Tips for leading creative teams remotely

by Emma Sexton.

1 May 2020.

With so many businesses taking critical action to send the majority of their workforce to work at home, where does that leave you as a manager?

While there are plenty of employees excited by this enforced flexible working, how can you lead your team and make sure they get the work done?

Here at MYWW™, we have been working as a remote-first agency since 2013. At first, we found it tricky, but over 7 years later we have it totally nailed. At this difficult and surreal time of the Coronavirus outbreak, we wanted to share our learnings so you too can embrace this future-proof way of working and discover how this could be the perfect opportunity to make your team perform better.

Measure outputs not time

When you can’t see your team, how do you know what they are up to? It is always the first concern. Remote working means no ‘presentism’ which can give you a false sense of security. Relying on the idea that if you can see them, then surely they must be working, is dangerous and false.

Make remote working work for you by letting go of measuring time and keeping your focus on clear project objectives. This is where the SMART (Specific, Measurable, Achievable, Realistic, and Timely) methodology works really well. By achieving absolute clarity on what your team needs to do, and when they need to do it, really helps to keep your team focused and more productive.

Great communication becomes critical

When your team members are suddenly not all in the same office together you realise how much of day-to-day project information has been going into their minds via osmosis. This was definitely something we underestimated in the early days of MYWW™ and it led to wasted time and frustration. As a rule, no level of information is too much. We find people have to understand the bigger picture and where their particular piece of work fits in to make better decisions and work efficiently.

Better communication is ultimately the key to better business. See our current business climate as an opportunity to improve communication. Not only will this get you through the now, but this will also benefit your team’s way of working in the long term too.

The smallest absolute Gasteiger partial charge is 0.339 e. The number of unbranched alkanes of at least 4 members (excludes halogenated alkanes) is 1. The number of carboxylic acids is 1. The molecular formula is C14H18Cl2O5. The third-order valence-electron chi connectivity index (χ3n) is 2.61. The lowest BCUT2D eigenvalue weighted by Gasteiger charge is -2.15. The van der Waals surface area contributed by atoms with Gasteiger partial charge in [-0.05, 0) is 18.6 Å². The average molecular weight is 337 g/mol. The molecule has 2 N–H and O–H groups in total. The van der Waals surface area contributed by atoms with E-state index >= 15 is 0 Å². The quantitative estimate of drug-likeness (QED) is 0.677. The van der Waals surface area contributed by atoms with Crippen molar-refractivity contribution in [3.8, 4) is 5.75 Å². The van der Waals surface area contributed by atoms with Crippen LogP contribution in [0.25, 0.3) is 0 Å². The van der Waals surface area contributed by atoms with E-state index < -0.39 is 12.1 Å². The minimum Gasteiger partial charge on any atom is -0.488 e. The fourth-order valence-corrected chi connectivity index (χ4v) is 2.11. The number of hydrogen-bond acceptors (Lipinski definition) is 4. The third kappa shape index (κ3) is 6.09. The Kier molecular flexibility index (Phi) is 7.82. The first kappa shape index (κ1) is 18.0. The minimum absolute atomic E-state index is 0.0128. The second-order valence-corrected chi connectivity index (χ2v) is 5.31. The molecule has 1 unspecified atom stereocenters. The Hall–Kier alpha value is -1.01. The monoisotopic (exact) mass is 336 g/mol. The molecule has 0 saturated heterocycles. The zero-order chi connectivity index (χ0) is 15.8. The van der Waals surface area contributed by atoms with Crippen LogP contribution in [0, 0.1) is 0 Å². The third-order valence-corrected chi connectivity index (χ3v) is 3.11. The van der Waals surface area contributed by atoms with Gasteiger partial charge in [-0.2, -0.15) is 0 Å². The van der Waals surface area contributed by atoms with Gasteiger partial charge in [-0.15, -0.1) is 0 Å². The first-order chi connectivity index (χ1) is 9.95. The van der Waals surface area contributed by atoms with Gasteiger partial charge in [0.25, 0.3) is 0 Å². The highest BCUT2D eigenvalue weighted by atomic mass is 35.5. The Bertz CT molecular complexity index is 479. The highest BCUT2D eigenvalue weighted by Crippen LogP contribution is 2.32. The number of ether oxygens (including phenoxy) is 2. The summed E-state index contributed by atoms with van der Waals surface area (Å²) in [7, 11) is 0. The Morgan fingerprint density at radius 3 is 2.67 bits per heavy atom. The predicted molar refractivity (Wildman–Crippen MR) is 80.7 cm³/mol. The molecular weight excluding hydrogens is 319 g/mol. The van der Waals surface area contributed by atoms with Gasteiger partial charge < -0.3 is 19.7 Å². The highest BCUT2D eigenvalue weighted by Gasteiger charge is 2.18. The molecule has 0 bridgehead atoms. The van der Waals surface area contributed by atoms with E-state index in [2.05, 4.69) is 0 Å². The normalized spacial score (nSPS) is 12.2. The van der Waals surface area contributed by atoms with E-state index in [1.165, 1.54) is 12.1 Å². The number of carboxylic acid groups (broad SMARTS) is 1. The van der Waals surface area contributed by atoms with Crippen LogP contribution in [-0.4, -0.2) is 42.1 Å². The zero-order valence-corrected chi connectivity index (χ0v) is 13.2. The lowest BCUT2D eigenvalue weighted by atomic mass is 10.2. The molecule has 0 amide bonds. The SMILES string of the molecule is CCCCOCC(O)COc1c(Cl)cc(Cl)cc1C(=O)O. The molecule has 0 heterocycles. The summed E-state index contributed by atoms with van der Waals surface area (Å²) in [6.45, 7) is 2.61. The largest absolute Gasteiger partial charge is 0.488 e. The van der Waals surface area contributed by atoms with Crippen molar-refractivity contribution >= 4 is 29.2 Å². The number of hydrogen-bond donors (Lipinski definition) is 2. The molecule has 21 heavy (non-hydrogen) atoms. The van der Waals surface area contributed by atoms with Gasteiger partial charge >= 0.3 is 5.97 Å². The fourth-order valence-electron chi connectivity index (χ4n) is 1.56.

Daily scrums

We’ve found that the more senior a team member is, the more you can leave them to get on with the work. Teams with less experienced staff may need more regular interaction and direction – especially now it’s not possible for them to come over and hover over your desk.

Try a daily ‘scrum’ – it’s a 5-10-minute team meeting, traditionally used for digital, to decide what needs to be done in the short term. When we are working on any big project with many moving parts and a tight deadline, we do these every day to prioritise what is needed. It really helps our remote teams to stay focused and not become overwhelmed.

Get off email

When people can’t just tap you on the shoulder they turn to email – suddenly your inbox is overwhelmed with minor questions and requests. At MYWW™ we get as much of our day-to-day project admin as possible off our emails and onto Slack. Slack is better than something like What’s App because you can create ‘channels’ which are basically categories or topics. This also helps your team to know what messages they need to immediately respond to and what they can leave until later, and you can turn notifications off really easily when focus is needed.

Here’s how we set up Slack for our core team. We have a channel for the key business topics, using our ‘inspiration’ channel for fun things and our ‘randomchat’ for that team banter and those memes you need to get everyone through the day.

How we have set up Slack at MYWW™

Ask your team what they need

Different people like to work in different ways and some people really struggle to work by themselves at home. It is always a good leadership skill to spend a little bit of time talking to each team member individually to find out what they need to feel supported and still part of the team at this time.

Do some regular check-ins to understand their ‘work/life language’. What is going on at home which might affect their work? Do they need to work at different times to the standard office hours? If you have been clear on their work objectives and outcomes try giving them full autonomy and trust them to get their work completed by the deadline you have set.

What we have found at MYWW™ is that remote working has given us a happy, productive, highly motivated team and we are sure you can do the same.

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